Meredith KD Hawking,1,2 Donna M Lecky, Pia Touboul Lundgren, Eman Aldigs, Hind Abdulmajed, Eleni Ioannidou, Demetra Paraskeva-Hadjichambi, Pauline Khouri, Micaela Gal, Andreas Ch. Hadjichambis, Demetrios Mappouras, Cliodna AM McNulty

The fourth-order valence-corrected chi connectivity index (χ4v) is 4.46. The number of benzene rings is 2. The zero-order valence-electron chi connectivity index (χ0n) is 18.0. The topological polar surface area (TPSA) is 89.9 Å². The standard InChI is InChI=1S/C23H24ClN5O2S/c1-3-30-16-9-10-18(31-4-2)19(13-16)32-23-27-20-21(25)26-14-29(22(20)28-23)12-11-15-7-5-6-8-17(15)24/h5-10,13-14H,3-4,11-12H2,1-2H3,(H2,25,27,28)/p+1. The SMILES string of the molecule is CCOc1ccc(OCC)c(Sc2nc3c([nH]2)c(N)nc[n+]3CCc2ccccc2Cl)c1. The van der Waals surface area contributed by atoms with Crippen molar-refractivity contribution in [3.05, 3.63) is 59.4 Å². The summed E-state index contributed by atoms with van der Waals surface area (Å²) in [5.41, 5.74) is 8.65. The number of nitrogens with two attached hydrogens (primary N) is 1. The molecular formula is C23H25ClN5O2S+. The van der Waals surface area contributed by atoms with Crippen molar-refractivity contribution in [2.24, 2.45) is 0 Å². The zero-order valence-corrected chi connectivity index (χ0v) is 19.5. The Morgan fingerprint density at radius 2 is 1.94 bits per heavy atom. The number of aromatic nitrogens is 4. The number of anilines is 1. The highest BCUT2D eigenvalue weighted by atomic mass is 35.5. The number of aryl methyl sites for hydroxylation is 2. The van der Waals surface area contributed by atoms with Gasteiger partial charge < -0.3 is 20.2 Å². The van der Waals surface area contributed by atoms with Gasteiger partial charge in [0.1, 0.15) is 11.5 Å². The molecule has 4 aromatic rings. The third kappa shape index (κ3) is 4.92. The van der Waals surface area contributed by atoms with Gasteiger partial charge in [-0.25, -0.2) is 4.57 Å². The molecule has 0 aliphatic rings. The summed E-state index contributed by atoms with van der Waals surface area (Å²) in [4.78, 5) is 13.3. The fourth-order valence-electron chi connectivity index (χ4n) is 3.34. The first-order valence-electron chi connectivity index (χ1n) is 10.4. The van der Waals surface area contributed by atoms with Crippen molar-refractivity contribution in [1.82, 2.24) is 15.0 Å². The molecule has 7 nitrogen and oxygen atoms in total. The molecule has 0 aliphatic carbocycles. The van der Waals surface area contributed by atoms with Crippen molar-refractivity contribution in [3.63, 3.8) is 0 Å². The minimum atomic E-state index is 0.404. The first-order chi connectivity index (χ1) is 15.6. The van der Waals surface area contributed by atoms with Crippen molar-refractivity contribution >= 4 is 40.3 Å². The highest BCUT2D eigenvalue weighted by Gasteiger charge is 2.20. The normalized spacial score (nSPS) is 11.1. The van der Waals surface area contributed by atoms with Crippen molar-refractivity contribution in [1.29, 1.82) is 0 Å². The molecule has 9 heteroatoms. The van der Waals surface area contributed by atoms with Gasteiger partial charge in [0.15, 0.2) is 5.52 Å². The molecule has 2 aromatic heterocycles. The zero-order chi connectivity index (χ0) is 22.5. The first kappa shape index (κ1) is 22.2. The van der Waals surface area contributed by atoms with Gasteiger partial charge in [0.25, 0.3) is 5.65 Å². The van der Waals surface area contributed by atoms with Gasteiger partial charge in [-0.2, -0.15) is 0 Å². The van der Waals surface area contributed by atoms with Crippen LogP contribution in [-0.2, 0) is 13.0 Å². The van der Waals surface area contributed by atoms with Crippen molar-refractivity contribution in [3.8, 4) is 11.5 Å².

Background To understand attitudes and behaviours of adolescents towards antibiotics, antimicrobial resistance and respiratory tract infections. Design Qualitative approach informed by the Theory of Planned Behaviour. Semi-structured interviews and focus groups were undertaken. We aimed to inform the development of an intervention in an international setting to improve antibiotic use among adolescents; therefore on completion of thematic analysis, findings were triangulated with qualitative data from similar studies in France, Saudi Arabia and Cyprus to elucidate differences in the behaviour change model and adaptation to diverse contexts. Setting 7 educational establishments from the south of England. Participants 53 adolescents (16–18 years) participated in seven focus groups and 21 participated in interviews. Results Most participants had taken antibiotics and likened them to other common medications such as painkillers; they reported that their peers treat antibiotics like a ‘cure-all’ and that they themselves were not interested in antibiotics as a discussion topic. They demonstrated low knowledge of the difference between viral and bacterial infections.Participants self-cared for colds and flu but believed antibiotics are required to treat other RTIs such as tonsillitis, which they perceived as more ‘serious’. Past history of taking antibiotics for RTIs instilled the belief that antibiotics were required for future RTIs. Those who characterised themselves as ‘nonscience students’ were less informed about antibiotics and AMR. Most participants felt that AMR was irrelevant to them and their peers. Some ‘non-science’ students thought resistance was a property of the body, rather than bacteria. Conclusion Addressing adolescents’ misperceptions about antibiotics and the treatment of RTIs using a behaviour change intervention should help improve antibiotic awareness and may break the cycle of patient demand for antibiotics to treat RTIs amongst this group. Schools should consider educating all students in further education about antibiotic usage and AMR, not only those taking science.
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